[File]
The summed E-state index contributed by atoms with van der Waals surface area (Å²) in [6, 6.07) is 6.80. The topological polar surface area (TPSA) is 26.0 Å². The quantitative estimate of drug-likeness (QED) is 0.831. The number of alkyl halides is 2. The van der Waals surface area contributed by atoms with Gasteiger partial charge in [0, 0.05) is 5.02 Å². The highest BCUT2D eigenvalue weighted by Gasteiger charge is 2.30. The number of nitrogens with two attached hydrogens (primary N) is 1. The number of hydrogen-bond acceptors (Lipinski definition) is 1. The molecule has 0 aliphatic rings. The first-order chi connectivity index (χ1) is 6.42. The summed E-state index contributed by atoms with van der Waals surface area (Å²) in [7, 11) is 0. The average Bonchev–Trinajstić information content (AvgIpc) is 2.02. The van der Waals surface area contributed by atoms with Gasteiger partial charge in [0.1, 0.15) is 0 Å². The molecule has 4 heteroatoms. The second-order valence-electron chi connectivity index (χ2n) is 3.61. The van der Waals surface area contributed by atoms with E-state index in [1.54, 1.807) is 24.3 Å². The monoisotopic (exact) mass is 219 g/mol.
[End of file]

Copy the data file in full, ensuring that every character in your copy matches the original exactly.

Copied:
The summed E-state index contributed by atoms with van der Waals surface area (Å²) in [6, 6.07) is 6.80. The topological polar surface area (TPSA) is 26.0 Å². The quantitative estimate of drug-likeness (QED) is 0.831. The number of alkyl halides is 2. The van der Waals surface area contributed by atoms with Gasteiger partial charge in [0, 0.05) is 5.02 Å². The highest BCUT2D eigenvalue weighted by Gasteiger charge is 2.30. The number of nitrogens with two attached hydrogens (primary N) is 1. The number of hydrogen-bond acceptors (Lipinski definition) is 1. The molecule has 0 aliphatic rings. The first-order chi connectivity index (χ1) is 6.42. The summed E-state index contributed by atoms with van der Waals surface area (Å²) in [7, 11) is 0. The average Bonchev–Trinajstić information content (AvgIpc) is 2.02. The van der Waals surface area contributed by atoms with Gasteiger partial charge in [0.1, 0.15) is 0 Å². The molecule has 4 heteroatoms. The second-order valence-electron chi connectivity index (χ2n) is 3.61. The van der Waals surface area contributed by atoms with E-state index in [1.54, 1.807) is 24.3 Å². The monoisotopic (exact) mass is 219 g/mol.